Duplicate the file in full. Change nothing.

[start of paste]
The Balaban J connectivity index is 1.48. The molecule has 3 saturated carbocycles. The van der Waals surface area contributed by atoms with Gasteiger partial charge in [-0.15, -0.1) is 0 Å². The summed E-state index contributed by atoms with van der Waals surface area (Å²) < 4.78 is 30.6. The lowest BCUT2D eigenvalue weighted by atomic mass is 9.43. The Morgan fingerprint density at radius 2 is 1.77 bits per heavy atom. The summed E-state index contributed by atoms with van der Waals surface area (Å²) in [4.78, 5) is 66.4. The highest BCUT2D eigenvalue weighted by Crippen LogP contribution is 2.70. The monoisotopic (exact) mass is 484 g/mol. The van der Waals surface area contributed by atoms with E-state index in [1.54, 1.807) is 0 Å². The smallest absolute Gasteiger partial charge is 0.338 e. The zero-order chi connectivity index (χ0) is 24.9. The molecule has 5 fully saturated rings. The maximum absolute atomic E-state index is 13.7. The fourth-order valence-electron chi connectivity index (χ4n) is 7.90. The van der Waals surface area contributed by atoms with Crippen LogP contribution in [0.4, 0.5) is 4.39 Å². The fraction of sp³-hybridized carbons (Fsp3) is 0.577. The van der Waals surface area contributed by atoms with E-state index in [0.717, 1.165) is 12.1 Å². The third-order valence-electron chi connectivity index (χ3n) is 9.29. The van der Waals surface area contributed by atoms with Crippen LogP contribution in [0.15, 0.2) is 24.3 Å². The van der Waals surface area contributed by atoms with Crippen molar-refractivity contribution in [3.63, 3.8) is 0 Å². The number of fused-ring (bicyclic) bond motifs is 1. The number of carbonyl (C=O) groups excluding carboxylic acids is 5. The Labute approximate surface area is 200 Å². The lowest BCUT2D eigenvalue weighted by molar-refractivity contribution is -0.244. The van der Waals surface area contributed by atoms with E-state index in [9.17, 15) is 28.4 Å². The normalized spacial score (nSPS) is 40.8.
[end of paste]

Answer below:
The Balaban J connectivity index is 1.48. The molecule has 3 saturated carbocycles. The van der Waals surface area contributed by atoms with Gasteiger partial charge in [-0.15, -0.1) is 0 Å². The summed E-state index contributed by atoms with van der Waals surface area (Å²) < 4.78 is 30.6. The lowest BCUT2D eigenvalue weighted by atomic mass is 9.43. The Morgan fingerprint density at radius 2 is 1.77 bits per heavy atom. The summed E-state index contributed by atoms with van der Waals surface area (Å²) in [4.78, 5) is 66.4. The highest BCUT2D eigenvalue weighted by Crippen LogP contribution is 2.70. The monoisotopic (exact) mass is 484 g/mol. The van der Waals surface area contributed by atoms with E-state index in [1.54, 1.807) is 0 Å². The smallest absolute Gasteiger partial charge is 0.338 e. The zero-order chi connectivity index (χ0) is 24.9. The molecule has 5 fully saturated rings. The maximum absolute atomic E-state index is 13.7. The fourth-order valence-electron chi connectivity index (χ4n) is 7.90. The van der Waals surface area contributed by atoms with Crippen LogP contribution in [0.4, 0.5) is 4.39 Å². The fraction of sp³-hybridized carbons (Fsp3) is 0.577. The van der Waals surface area contributed by atoms with E-state index in [0.717, 1.165) is 12.1 Å². The third-order valence-electron chi connectivity index (χ3n) is 9.29. The van der Waals surface area contributed by atoms with Crippen LogP contribution in [0.15, 0.2) is 24.3 Å². The van der Waals surface area contributed by atoms with Crippen molar-refractivity contribution in [3.63, 3.8) is 0 Å². The number of fused-ring (bicyclic) bond motifs is 1. The number of carbonyl (C=O) groups excluding carboxylic acids is 5. The Labute approximate surface area is 200 Å². The lowest BCUT2D eigenvalue weighted by molar-refractivity contribution is -0.244. The van der Waals surface area contributed by atoms with E-state index in [9.17, 15) is 28.4 Å². The normalized spacial score (nSPS) is 40.8.